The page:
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The Mystery of the Septuagint - Doug Woodward

Did the Rabbi's who put together the Masoretic Texts purposefully alter it to exclude Jesus as The Messiah?

Author Doug Woodward puts forth this idea in his book: The Septuagint and the Defense of the Christian Bible: How the Ancient Greek Bible Emends the Biblical Text and Best Presents the Case That Jesus Was the Christ

The following video is an excellent presentation and offers us a deeper dive into this subject.

Video from Prophecy Watchers

The Mystery of the Septuagint - Doug Woodward

"The mystery in the Septuagint concerns an ages-old rabbinical conspiracy, designed to hide the identity of Jesus of Nazareth, the Jewish Messiah. It’s a story that hasn’t been brought forward plainly before. It’s a story that will shock most Christians." from video introdution

What is the Septuagint?

"The Septuagint (also known as the LXX) is a translation of the Hebrew Bible into the Greek language. The name Septuagint comes from the Latin word for “seventy.” The tradition is that 70 (or 72) Jewish scholars were the translators behind the Septuagint. The Septuagint was translated in the third and second centuries BC in Alexandria, Egypt. As Israel was under the authority of Greece for several centuries, the Greek language became more and more common. By the second and first centuries BC, most people in Israel spoke Greek as their primary language. That is why the effort was made to translate the Hebrew Bible into Greek—so that those who did not understand Hebrew could have the Scriptures in a language they could understand. The Septuagint represents the first major effort at translating a significant religious text from one language into another.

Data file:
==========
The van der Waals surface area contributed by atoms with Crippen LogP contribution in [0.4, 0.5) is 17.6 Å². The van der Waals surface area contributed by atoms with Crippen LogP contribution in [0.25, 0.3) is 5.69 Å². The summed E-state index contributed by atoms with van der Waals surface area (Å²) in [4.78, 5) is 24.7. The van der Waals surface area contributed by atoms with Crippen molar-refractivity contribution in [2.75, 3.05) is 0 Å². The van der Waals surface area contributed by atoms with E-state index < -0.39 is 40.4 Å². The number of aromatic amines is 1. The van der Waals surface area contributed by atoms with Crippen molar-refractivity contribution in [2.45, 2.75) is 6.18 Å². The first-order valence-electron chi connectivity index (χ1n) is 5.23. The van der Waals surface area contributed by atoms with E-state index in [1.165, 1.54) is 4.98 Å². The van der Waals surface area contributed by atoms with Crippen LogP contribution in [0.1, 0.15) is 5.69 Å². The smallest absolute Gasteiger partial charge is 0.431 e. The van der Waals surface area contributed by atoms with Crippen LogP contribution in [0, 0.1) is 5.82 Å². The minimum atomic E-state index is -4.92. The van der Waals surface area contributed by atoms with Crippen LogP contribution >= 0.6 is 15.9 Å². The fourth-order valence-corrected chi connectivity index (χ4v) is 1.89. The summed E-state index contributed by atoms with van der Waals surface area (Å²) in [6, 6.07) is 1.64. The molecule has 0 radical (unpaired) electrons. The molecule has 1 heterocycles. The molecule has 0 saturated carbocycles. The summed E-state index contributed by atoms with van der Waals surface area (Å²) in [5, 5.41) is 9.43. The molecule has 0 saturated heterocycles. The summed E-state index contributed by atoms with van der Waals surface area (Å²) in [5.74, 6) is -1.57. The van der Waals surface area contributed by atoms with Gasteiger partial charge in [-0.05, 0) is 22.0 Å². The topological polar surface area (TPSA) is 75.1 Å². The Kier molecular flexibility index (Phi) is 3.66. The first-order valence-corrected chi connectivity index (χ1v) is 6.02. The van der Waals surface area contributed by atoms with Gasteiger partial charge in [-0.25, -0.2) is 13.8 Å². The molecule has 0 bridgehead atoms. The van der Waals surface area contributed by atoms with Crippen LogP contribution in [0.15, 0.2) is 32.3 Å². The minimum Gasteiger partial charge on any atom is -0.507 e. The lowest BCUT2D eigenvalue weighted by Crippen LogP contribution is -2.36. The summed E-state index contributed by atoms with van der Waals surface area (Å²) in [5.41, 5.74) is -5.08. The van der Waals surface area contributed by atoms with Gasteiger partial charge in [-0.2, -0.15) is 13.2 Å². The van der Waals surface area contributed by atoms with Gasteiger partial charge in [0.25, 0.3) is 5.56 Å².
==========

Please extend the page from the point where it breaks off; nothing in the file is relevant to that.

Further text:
In comparing the New Testament quotations of the Hebrew Bible, it is clear that the Septuagint was often used. Many of the New Testament quotes from the Hebrew Bible are taken from the Septuagint. This is the result of the fact that by the late first century BC, and especially the first century AD, the Septuagint had “replaced” the Hebrew Bible as the Scriptures most people used. Since most people spoke and read Greek as their primary language, and the Greek authorities strongly encouraged the use of Greek, the Septuagint became much more common than the Hebrew Old Testament.

As faithful as the Septuagint translators strove to be in accurately rendering the Hebrew text into Greek, some translational differences arose. But the fact that the apostles and New Testament authors felt comfortable, under the direction of the Holy Spirit, in using the Septuagint should give us assurance that a translation of the original languages of the Bible is still the authoritative Word of God." from the article: What is the Septuagint?

What is the Masoretic Text?